Tin doping speeds up hole transfer during light-driven water oxidation at hematite photoanodes†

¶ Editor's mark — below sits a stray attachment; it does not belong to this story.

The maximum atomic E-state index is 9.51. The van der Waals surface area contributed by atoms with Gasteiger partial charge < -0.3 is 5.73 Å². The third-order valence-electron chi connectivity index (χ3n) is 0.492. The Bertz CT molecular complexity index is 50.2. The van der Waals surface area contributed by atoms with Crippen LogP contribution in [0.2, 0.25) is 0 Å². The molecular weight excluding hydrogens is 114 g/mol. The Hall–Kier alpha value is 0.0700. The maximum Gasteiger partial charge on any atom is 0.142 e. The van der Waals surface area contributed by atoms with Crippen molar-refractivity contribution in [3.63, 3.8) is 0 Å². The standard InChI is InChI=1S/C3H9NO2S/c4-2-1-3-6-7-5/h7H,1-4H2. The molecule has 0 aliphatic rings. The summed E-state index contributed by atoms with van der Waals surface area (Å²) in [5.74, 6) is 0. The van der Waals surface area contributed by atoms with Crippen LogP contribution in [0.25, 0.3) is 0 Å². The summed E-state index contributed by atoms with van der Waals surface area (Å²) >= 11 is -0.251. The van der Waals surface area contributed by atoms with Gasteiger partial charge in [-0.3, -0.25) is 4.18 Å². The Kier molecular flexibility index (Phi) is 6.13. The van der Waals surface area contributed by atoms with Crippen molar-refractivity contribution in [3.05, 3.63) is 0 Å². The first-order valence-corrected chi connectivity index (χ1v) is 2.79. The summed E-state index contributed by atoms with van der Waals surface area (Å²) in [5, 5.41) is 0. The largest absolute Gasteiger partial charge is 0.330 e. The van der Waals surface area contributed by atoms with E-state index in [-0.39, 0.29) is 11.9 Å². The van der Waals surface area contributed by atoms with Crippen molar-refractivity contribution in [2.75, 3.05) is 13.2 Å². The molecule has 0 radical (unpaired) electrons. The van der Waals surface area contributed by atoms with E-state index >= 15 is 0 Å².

Numerous studies have shown that the performance of hematite photoanodes for light-driven water splitting is improved substantially by doping with various metals, including tin. Although the enhanced performance has commonly been attributed to bulk effects such as increased conductivity, recent studies have noted an impact of doping on the efficiency of the interfacial transfer of holes involved in the oxygen evolution reaction. However, the methods used were not able to elucidate the origin of this improved efficiency, which could originate from passivation of surface electron–hole recombination or catalysis of the oxygen evolution reaction. The present study used intensity-modulated photocurrent spectroscopy (IMPS), which is a powerful small amplitude perturbation technique that can de-convolute the rate constants for charge transfer and recombination at illuminated semiconductor electrodes. The method was applied to examine the kinetics of water oxidation on thin solution-processed hematite model photoanodes, which can be Sn-doped without morphological change. We observed a significant increase in photocurrent upon Sn-doping, which is attributed to a higher transfer efficiency. The kinetic data obtained using IMPS show that Sn-doping brings about a more than tenfold increase in the rate constant for water oxidation by photogenerated holes. This result provides the first demonstration that Sn-doping speeds up water oxidation on hematite by increasing the rate constant for hole transfer.